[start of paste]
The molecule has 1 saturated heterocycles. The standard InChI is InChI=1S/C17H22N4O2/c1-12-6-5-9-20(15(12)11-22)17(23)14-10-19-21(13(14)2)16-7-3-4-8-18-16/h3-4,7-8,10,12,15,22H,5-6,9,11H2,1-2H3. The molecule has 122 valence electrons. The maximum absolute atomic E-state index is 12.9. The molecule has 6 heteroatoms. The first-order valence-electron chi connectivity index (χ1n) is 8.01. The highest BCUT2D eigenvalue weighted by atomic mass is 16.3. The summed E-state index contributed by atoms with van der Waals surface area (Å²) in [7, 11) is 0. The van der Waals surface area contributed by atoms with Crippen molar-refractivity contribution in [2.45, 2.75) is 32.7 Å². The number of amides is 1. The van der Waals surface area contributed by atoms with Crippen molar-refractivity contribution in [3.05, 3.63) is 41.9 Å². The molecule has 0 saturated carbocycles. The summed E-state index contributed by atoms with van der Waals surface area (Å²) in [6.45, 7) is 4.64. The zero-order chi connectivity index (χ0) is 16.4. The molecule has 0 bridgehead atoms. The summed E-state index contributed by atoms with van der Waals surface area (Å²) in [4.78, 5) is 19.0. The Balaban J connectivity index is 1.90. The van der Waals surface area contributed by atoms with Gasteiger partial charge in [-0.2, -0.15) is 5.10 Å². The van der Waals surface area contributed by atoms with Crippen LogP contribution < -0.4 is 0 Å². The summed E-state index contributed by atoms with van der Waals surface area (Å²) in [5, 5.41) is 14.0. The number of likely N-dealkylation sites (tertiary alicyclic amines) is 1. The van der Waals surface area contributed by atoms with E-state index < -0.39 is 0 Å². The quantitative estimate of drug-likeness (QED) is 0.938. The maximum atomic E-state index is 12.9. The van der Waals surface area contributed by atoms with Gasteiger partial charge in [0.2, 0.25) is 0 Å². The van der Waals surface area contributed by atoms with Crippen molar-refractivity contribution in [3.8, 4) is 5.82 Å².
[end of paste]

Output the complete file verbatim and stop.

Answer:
The molecule has 1 saturated heterocycles. The standard InChI is InChI=1S/C17H22N4O2/c1-12-6-5-9-20(15(12)11-22)17(23)14-10-19-21(13(14)2)16-7-3-4-8-18-16/h3-4,7-8,10,12,15,22H,5-6,9,11H2,1-2H3. The molecule has 122 valence electrons. The maximum absolute atomic E-state index is 12.9. The molecule has 6 heteroatoms. The first-order valence-electron chi connectivity index (χ1n) is 8.01. The highest BCUT2D eigenvalue weighted by atomic mass is 16.3. The summed E-state index contributed by atoms with van der Waals surface area (Å²) in [7, 11) is 0. The van der Waals surface area contributed by atoms with Crippen molar-refractivity contribution in [2.45, 2.75) is 32.7 Å². The number of amides is 1. The van der Waals surface area contributed by atoms with Crippen molar-refractivity contribution in [3.05, 3.63) is 41.9 Å². The molecule has 0 saturated carbocycles. The summed E-state index contributed by atoms with van der Waals surface area (Å²) in [6.45, 7) is 4.64. The zero-order chi connectivity index (χ0) is 16.4. The molecule has 0 bridgehead atoms. The summed E-state index contributed by atoms with van der Waals surface area (Å²) in [4.78, 5) is 19.0. The Balaban J connectivity index is 1.90. The van der Waals surface area contributed by atoms with Gasteiger partial charge in [-0.2, -0.15) is 5.10 Å². The van der Waals surface area contributed by atoms with Crippen LogP contribution < -0.4 is 0 Å². The summed E-state index contributed by atoms with van der Waals surface area (Å²) in [5, 5.41) is 14.0. The number of likely N-dealkylation sites (tertiary alicyclic amines) is 1. The van der Waals surface area contributed by atoms with E-state index < -0.39 is 0 Å². The quantitative estimate of drug-likeness (QED) is 0.938. The maximum atomic E-state index is 12.9. The van der Waals surface area contributed by atoms with Gasteiger partial charge in [0.2, 0.25) is 0 Å². The van der Waals surface area contributed by atoms with Crippen molar-refractivity contribution in [3.8, 4) is 5.82 Å².